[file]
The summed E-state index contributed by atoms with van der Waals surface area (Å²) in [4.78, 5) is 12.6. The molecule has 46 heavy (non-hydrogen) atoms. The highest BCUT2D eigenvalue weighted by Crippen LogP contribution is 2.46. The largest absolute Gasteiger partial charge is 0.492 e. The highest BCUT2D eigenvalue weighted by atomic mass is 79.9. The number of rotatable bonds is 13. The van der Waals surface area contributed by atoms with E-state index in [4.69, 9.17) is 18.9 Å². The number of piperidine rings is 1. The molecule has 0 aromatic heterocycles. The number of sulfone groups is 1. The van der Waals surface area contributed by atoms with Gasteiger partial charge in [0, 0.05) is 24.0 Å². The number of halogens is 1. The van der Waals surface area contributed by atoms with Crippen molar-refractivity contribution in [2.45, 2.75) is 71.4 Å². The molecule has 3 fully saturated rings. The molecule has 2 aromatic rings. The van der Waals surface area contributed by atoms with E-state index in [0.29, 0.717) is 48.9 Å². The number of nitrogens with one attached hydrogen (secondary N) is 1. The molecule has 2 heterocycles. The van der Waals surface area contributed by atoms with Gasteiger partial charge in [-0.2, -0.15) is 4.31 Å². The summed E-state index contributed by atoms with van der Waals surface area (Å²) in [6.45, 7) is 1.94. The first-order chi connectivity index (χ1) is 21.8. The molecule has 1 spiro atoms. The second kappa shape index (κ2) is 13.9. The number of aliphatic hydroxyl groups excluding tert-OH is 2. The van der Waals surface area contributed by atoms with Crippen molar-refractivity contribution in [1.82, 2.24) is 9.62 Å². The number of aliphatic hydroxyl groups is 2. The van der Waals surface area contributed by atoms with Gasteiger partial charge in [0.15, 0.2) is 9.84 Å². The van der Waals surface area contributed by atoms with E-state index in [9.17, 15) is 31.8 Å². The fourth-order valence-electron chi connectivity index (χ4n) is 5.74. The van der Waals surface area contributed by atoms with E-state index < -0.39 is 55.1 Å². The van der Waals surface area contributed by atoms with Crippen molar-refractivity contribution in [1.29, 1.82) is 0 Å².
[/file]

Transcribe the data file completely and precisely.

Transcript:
The summed E-state index contributed by atoms with van der Waals surface area (Å²) in [4.78, 5) is 12.6. The molecule has 46 heavy (non-hydrogen) atoms. The highest BCUT2D eigenvalue weighted by Crippen LogP contribution is 2.46. The largest absolute Gasteiger partial charge is 0.492 e. The highest BCUT2D eigenvalue weighted by atomic mass is 79.9. The number of rotatable bonds is 13. The van der Waals surface area contributed by atoms with E-state index in [4.69, 9.17) is 18.9 Å². The number of piperidine rings is 1. The molecule has 0 aromatic heterocycles. The number of sulfone groups is 1. The van der Waals surface area contributed by atoms with Gasteiger partial charge in [0, 0.05) is 24.0 Å². The number of halogens is 1. The van der Waals surface area contributed by atoms with Crippen molar-refractivity contribution in [2.45, 2.75) is 71.4 Å². The molecule has 3 fully saturated rings. The molecule has 2 aromatic rings. The van der Waals surface area contributed by atoms with E-state index in [0.29, 0.717) is 48.9 Å². The number of nitrogens with one attached hydrogen (secondary N) is 1. The molecule has 2 heterocycles. The van der Waals surface area contributed by atoms with Gasteiger partial charge in [-0.2, -0.15) is 4.31 Å². The summed E-state index contributed by atoms with van der Waals surface area (Å²) in [6.45, 7) is 1.94. The first-order chi connectivity index (χ1) is 21.8. The molecule has 1 spiro atoms. The second kappa shape index (κ2) is 13.9. The number of aliphatic hydroxyl groups excluding tert-OH is 2. The van der Waals surface area contributed by atoms with Crippen molar-refractivity contribution in [1.82, 2.24) is 9.62 Å². The number of aliphatic hydroxyl groups is 2. The van der Waals surface area contributed by atoms with Gasteiger partial charge in [0.15, 0.2) is 9.84 Å². The van der Waals surface area contributed by atoms with E-state index in [9.17, 15) is 31.8 Å². The fourth-order valence-electron chi connectivity index (χ4n) is 5.74. The van der Waals surface area contributed by atoms with E-state index < -0.39 is 55.1 Å². The van der Waals surface area contributed by atoms with Crippen molar-refractivity contribution in [1.29, 1.82) is 0 Å².